A summary of the Open source for Education in Europe conference

Back
with a very good feeling from the NL, where the first Open source for
Education in Europe
conference took place.

I got my hands full of little goodies to bring home. I picked up a few TheOpenCDs to
bring home for Christmas, a Kubuntu
installation Cd, and brochures produced by OSS Watch, which is a Free
and
Open Source advisory service for UK higher and further education. Some
good advisory policies have been produced by OSS Watch, such as Developing
University Policies That Engage with Open Source Software
, and Policy
on Open Source Software for JISC Projects and Services
.  You
can find Stuart
Yeates
paper on this, I guess slides will be available later on the
conference site.

Other interesting things that I had a chance to see:

  • Of course, check out Stephen
    Downes’
    presentation about his vision
    that he calls Metauniversity (he also called it Metaversity, I think
    combining meta-level and diversity). Open Learning
    and the Metauniversity
    , PPT Slides 
    and the MP3
    Audio
    .

    Mr. Downes talked about a concept for an information architecture, that
    could comply with the vision of M.Feldstein 
    “we need a system that is
    optimeised toward slotting in new pieces as they become available, not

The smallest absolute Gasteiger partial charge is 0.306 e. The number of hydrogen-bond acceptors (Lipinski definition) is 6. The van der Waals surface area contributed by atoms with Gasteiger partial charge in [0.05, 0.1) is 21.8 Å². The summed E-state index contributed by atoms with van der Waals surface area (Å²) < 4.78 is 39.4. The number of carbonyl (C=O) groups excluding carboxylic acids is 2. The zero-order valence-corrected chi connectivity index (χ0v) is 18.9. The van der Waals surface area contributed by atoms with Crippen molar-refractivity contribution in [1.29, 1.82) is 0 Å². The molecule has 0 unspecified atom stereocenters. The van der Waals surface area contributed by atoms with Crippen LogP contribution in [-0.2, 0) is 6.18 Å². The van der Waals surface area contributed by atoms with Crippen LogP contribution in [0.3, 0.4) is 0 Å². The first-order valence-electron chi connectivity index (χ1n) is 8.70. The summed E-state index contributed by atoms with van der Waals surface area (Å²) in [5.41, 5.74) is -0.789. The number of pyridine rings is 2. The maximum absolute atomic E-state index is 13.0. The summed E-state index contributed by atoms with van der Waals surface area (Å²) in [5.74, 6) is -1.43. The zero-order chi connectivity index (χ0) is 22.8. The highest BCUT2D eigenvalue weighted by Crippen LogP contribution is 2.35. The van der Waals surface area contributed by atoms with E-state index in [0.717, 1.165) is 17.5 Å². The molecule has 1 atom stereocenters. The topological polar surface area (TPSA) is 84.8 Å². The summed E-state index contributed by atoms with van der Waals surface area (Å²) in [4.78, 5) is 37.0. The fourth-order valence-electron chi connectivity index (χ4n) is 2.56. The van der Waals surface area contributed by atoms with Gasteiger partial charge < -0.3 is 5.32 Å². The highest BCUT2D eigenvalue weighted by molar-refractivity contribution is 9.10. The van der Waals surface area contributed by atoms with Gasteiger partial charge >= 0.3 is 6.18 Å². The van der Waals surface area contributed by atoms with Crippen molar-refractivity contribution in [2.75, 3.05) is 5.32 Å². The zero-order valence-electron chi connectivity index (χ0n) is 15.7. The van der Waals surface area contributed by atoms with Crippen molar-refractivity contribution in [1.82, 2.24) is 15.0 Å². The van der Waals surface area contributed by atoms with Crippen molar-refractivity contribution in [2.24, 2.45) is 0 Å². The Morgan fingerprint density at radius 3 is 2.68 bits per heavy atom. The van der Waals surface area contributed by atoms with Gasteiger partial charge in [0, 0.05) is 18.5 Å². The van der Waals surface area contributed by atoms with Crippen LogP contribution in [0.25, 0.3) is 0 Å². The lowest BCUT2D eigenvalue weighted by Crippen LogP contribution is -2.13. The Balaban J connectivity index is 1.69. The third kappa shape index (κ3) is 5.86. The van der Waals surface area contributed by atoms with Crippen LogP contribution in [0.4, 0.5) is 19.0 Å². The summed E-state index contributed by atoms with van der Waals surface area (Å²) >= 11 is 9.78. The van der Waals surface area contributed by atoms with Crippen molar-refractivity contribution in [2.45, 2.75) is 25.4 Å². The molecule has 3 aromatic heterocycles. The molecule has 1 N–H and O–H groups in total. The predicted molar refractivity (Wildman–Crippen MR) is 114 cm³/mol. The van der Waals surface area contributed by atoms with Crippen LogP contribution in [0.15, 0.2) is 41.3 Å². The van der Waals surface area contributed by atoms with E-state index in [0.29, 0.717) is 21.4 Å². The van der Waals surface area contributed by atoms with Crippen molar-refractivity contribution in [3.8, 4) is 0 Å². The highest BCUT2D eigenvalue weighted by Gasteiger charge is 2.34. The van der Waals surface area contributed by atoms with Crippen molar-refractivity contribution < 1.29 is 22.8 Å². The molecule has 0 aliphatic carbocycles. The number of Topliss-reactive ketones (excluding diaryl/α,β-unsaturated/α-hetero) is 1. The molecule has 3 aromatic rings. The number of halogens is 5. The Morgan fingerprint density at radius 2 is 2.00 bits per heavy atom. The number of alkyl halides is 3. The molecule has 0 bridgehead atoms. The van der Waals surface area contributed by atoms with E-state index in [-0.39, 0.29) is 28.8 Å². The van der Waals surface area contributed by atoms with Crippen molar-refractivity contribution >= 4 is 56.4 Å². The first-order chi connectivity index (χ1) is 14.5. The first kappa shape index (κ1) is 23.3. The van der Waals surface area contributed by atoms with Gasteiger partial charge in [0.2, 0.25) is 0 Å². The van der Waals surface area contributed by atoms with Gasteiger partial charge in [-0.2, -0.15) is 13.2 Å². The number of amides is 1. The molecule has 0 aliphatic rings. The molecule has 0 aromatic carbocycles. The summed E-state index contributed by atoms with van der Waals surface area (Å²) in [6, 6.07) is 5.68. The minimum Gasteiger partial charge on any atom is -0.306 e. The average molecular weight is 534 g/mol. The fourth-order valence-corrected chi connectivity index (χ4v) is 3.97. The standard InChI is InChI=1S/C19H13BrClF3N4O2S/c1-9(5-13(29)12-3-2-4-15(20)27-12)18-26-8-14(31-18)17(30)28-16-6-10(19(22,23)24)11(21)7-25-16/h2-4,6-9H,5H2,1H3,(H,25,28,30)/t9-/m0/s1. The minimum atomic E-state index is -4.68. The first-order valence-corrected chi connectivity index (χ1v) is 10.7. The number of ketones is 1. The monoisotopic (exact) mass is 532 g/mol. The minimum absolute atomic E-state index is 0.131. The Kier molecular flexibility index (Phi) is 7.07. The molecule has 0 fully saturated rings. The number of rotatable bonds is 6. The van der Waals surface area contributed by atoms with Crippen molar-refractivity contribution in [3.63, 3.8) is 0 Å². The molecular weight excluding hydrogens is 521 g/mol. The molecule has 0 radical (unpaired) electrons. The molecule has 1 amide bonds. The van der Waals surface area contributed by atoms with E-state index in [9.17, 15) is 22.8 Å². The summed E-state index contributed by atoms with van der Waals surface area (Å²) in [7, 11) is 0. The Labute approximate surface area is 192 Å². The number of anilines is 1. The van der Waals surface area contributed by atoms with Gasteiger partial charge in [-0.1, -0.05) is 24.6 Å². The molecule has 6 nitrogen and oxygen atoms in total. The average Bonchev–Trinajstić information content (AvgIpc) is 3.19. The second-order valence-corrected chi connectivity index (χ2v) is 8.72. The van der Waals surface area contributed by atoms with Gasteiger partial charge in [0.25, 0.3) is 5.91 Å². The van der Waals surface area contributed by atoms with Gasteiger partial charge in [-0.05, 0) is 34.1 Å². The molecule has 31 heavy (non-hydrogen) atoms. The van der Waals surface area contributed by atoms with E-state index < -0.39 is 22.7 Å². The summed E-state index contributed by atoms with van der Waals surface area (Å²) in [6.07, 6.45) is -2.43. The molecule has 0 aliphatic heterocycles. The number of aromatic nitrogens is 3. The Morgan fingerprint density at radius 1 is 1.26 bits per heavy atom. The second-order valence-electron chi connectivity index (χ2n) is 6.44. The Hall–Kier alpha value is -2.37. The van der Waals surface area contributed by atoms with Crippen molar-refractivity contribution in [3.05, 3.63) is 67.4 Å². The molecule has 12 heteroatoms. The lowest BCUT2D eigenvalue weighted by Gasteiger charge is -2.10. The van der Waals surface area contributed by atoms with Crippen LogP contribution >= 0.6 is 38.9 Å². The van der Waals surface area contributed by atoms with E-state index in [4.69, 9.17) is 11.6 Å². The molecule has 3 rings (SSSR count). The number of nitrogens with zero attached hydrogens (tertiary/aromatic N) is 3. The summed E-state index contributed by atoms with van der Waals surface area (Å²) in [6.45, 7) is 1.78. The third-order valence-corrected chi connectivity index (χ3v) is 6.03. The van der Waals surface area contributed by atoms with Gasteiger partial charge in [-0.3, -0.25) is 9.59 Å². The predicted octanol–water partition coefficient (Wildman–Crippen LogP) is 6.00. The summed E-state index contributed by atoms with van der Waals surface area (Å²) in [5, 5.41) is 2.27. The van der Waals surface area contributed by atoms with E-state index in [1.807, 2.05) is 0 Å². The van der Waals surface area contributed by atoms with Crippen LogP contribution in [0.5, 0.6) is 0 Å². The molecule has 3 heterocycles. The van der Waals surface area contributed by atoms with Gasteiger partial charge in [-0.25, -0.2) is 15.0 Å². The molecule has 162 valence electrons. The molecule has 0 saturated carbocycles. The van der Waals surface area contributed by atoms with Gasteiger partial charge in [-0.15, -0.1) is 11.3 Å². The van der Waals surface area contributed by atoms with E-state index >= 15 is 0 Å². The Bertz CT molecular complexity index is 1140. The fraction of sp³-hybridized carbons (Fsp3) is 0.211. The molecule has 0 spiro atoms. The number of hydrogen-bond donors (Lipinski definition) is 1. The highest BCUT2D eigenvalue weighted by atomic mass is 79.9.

as an after-though or an add-on, but as a fundamental characteristic of
    the system…”. Neat, many good concepts, maybe this will work as a roudmap to inspire people to see further than tomorrow.

  • My talk about Anticipating
    Round 2 of the EU Software patents
    battle took
    place on the second day.  Maybe one third of the audience was aware about the issue,
    so I had been asked to be pretty introductory about what software
    patents are, what is the current legislation in EU, and speculating how
    software patents could potentially
    hinder ICT in education
    . Slides will be available at the conference
    site later. I made a great impression (?) on the audience by stripping my
    jacket and showing off my "No Software Patents-Power to the Parliament"
    tee-shirt 😉 You can view a picture of that and the other pictures from the conference at vermario’s gallery.
  • tOSSad project was also interesting. It’s yet another EU-founded
    project and the acronym stands for Towards Open source Software,
    Adoption and Dissemination. That is what the project is about, really.
    Check the site.
  • About the presentations in workshops, I must say that I didn’t
    follow many. However, some are worth checking out, like this one: Using